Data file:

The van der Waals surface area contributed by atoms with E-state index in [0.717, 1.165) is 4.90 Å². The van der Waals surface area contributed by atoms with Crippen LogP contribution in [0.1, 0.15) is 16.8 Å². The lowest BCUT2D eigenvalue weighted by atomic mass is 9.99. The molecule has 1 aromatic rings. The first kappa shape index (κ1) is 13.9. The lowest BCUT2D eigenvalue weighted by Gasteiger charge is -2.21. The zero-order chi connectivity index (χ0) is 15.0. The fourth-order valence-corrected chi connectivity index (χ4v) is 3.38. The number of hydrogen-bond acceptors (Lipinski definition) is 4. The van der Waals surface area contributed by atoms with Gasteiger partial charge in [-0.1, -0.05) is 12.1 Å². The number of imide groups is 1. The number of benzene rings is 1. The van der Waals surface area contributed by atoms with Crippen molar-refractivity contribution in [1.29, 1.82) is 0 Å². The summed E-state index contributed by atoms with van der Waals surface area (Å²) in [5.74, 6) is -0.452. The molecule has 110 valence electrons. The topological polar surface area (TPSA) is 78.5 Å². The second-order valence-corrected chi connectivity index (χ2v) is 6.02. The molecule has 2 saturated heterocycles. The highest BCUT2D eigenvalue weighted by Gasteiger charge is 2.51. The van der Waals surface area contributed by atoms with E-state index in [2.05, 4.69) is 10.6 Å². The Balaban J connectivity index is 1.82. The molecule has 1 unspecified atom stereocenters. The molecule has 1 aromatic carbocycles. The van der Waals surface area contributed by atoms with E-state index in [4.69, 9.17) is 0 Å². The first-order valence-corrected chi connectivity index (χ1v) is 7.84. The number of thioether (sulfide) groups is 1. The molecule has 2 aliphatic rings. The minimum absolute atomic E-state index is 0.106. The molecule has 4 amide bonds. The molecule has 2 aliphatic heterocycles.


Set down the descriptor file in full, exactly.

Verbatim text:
The van der Waals surface area contributed by atoms with E-state index in [0.717, 1.165) is 4.90 Å². The van der Waals surface area contributed by atoms with Crippen LogP contribution in [0.1, 0.15) is 16.8 Å². The lowest BCUT2D eigenvalue weighted by atomic mass is 9.99. The molecule has 1 aromatic rings. The first kappa shape index (κ1) is 13.9. The lowest BCUT2D eigenvalue weighted by Gasteiger charge is -2.21. The zero-order chi connectivity index (χ0) is 15.0. The fourth-order valence-corrected chi connectivity index (χ4v) is 3.38. The number of hydrogen-bond acceptors (Lipinski definition) is 4. The van der Waals surface area contributed by atoms with Gasteiger partial charge in [-0.1, -0.05) is 12.1 Å². The number of imide groups is 1. The number of benzene rings is 1. The van der Waals surface area contributed by atoms with Crippen molar-refractivity contribution in [1.29, 1.82) is 0 Å². The summed E-state index contributed by atoms with van der Waals surface area (Å²) in [5.74, 6) is -0.452. The molecule has 110 valence electrons. The topological polar surface area (TPSA) is 78.5 Å². The second-order valence-corrected chi connectivity index (χ2v) is 6.02. The molecule has 2 saturated heterocycles. The highest BCUT2D eigenvalue weighted by Gasteiger charge is 2.51. The van der Waals surface area contributed by atoms with E-state index in [2.05, 4.69) is 10.6 Å². The Balaban J connectivity index is 1.82. The molecule has 1 unspecified atom stereocenters. The molecule has 1 aromatic carbocycles. The van der Waals surface area contributed by atoms with E-state index in [4.69, 9.17) is 0 Å². The first-order valence-corrected chi connectivity index (χ1v) is 7.84. The number of thioether (sulfide) groups is 1. The molecule has 2 aliphatic rings. The minimum absolute atomic E-state index is 0.106. The molecule has 4 amide bonds. The molecule has 2 aliphatic heterocycles.